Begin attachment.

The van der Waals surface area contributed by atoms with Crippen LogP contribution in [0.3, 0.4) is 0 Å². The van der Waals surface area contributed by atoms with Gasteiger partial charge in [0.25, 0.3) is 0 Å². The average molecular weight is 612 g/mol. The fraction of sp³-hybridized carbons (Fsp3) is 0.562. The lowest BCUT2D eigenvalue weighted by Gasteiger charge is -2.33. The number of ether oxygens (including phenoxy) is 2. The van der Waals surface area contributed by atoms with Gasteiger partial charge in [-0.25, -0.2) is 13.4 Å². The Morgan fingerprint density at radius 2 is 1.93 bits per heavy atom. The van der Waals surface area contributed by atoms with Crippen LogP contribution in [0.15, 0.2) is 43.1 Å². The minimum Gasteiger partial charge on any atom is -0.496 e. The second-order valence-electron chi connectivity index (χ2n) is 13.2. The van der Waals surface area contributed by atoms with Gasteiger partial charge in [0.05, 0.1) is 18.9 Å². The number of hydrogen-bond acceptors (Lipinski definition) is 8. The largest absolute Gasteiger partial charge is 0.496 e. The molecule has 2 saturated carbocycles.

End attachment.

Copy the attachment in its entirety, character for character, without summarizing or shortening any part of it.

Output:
The van der Waals surface area contributed by atoms with Crippen LogP contribution in [0.3, 0.4) is 0 Å². The van der Waals surface area contributed by atoms with Gasteiger partial charge in [0.25, 0.3) is 0 Å². The average molecular weight is 612 g/mol. The fraction of sp³-hybridized carbons (Fsp3) is 0.562. The lowest BCUT2D eigenvalue weighted by Gasteiger charge is -2.33. The number of ether oxygens (including phenoxy) is 2. The van der Waals surface area contributed by atoms with Gasteiger partial charge in [-0.25, -0.2) is 13.4 Å². The Morgan fingerprint density at radius 2 is 1.93 bits per heavy atom. The van der Waals surface area contributed by atoms with Crippen LogP contribution in [0.15, 0.2) is 43.1 Å². The minimum Gasteiger partial charge on any atom is -0.496 e. The second-order valence-electron chi connectivity index (χ2n) is 13.2. The van der Waals surface area contributed by atoms with Gasteiger partial charge in [0.05, 0.1) is 18.9 Å². The number of hydrogen-bond acceptors (Lipinski definition) is 8. The largest absolute Gasteiger partial charge is 0.496 e. The molecule has 2 saturated carbocycles.